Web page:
Studies into the impacts of ingested nanoparticles are still in their infancy, and more research is definitely needed. Early indications are that the gastrointestinal tract is pretty good at handling small quantities of these fine particles. This stands to reason given the naturally occurring nanoparticles we inadvertently eat every day, from charred foods and soil residue on veggies and salad, to more esoteric products such as clay-baked potatoes. There's even evidence that nanoparticles occur naturally inside the gastrointestinal tract.
Could there be a risk from titanium dioxide that we don't know about yet?
There's a small possibility that we haven't been looking in the right places when it comes to possible health issues. Maybe – just maybe – there could be long term health problems from this seemingly ubiquitous diet of small, insoluble particles that we just haven't spotted yet. It's the sort of question that scientists love to ask, because it opens up new avenues of research. It doesn't mean that there is an issue, just that there is sufficient wiggle room in what we don't know to ask interesting questions.
It's questions like this that are driving current toxicology research on nanoparticles. While there is no evidence of a causal association between titanium dioxide in food and ill health, some studies – but not all by any means – suggest that large quantities of titanium dioxide nanoparticles can cause harm if they get to specific parts of the body.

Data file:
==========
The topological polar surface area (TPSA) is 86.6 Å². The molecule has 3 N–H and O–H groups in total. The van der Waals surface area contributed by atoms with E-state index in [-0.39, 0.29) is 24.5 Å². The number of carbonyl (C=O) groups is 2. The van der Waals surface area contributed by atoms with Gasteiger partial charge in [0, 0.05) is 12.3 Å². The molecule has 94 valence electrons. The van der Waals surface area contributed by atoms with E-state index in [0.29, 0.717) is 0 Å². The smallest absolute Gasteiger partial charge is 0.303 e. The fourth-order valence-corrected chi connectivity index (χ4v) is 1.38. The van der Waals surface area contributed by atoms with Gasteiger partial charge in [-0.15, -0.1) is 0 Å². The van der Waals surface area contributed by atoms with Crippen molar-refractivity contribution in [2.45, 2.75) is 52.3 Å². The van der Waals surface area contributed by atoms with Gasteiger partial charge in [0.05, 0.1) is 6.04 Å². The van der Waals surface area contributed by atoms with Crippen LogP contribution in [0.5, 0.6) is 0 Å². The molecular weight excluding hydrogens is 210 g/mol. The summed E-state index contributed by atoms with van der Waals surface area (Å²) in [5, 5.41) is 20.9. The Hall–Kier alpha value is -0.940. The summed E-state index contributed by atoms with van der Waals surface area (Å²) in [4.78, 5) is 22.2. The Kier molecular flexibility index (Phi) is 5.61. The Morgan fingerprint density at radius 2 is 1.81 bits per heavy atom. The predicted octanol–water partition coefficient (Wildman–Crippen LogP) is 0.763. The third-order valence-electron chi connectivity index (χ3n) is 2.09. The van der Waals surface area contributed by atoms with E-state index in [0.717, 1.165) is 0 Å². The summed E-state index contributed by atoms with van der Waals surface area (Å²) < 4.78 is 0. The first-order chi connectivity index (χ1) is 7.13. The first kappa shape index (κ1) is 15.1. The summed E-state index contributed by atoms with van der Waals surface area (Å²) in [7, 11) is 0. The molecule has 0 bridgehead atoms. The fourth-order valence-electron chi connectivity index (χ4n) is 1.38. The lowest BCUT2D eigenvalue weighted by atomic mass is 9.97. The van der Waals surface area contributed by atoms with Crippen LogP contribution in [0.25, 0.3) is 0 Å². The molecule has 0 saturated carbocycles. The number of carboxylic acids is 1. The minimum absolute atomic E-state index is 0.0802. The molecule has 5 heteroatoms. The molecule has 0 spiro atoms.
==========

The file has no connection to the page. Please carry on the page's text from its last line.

For instance, there are a growing number of published studies that indicate nanometer sized titanium dioxide particles may cause DNA damage at high concentrations if they can get into cells. But while these studies demonstrate the potential for harm to occur, they lack information on how much material is needed, and under what conditions, for significant harm. And they tend to be associated with much larger quantities of material than anyone is likely to be ingesting on a regular basis.
They are also counterbalanced by studies that show no effects, indicating that there is still considerable uncertainty over the toxicity or otherwise of the material. It's as if we've just discovered that paper can cause cuts, but we're not sure yet whether this is a minor inconvenience or potentially life threatening. In the case of nanoscale titanium dioxide, it's the classic case of "more research is needed."
Uncertainties like this – small as they are – are magnified when the perceived gains are low, which is why Dunkin' Brands is reformulating its donut coating. They claim to be able to recreate the same visual effect without the titanium dioxide. Other opacity additives are available, although in this case Dunkin' Brands aren't replacing the titanium dioxide with anything else. If substitutes are used however, there needs to be thorough safety testing if these alternative additives are to find favor.
And this gets to the crux of the issue raised by Dunkin' Brands' decision – when there's uncertainty around the science, how can food companies make smart decisions that don't come back to bite them, either in the board room or in the court of public opinion?
Explore further: Children may have highest exposure to titanium dioxide nanoparticles